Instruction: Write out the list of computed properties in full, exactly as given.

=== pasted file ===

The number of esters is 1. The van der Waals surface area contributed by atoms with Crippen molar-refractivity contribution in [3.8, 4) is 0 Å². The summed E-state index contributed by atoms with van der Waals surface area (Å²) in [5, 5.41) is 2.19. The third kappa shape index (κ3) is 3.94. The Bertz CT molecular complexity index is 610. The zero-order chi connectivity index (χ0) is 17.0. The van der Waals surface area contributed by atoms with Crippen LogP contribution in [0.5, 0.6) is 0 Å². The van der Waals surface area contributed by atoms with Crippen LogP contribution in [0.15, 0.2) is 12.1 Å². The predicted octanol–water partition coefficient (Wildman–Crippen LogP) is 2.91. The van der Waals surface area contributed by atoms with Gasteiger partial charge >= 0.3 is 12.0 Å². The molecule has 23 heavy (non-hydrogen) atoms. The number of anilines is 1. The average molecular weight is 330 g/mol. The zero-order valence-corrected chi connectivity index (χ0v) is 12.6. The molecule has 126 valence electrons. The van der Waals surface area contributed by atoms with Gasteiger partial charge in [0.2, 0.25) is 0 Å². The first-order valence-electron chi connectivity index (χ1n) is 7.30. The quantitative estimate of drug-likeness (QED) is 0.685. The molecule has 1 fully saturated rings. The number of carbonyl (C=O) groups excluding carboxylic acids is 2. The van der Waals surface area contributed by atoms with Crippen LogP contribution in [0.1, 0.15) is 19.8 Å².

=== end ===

The number of esters is 1. The van der Waals surface area contributed by atoms with Crippen molar-refractivity contribution in [3.8, 4) is 0 Å². The summed E-state index contributed by atoms with van der Waals surface area (Å²) in [5, 5.41) is 2.19. The third kappa shape index (κ3) is 3.94. The Bertz CT molecular complexity index is 610. The zero-order chi connectivity index (χ0) is 17.0. The van der Waals surface area contributed by atoms with Crippen LogP contribution in [0.5, 0.6) is 0 Å². The van der Waals surface area contributed by atoms with Crippen LogP contribution in [0.15, 0.2) is 12.1 Å². The predicted octanol–water partition coefficient (Wildman–Crippen LogP) is 2.91. The van der Waals surface area contributed by atoms with Gasteiger partial charge >= 0.3 is 12.0 Å². The molecule has 23 heavy (non-hydrogen) atoms. The number of anilines is 1. The average molecular weight is 330 g/mol. The zero-order valence-corrected chi connectivity index (χ0v) is 12.6. The molecule has 126 valence electrons. The van der Waals surface area contributed by atoms with Gasteiger partial charge in [0.2, 0.25) is 0 Å². The first-order valence-electron chi connectivity index (χ1n) is 7.30. The quantitative estimate of drug-likeness (QED) is 0.685. The molecule has 1 fully saturated rings. The number of carbonyl (C=O) groups excluding carboxylic acids is 2. The van der Waals surface area contributed by atoms with Crippen LogP contribution in [0.1, 0.15) is 19.8 Å².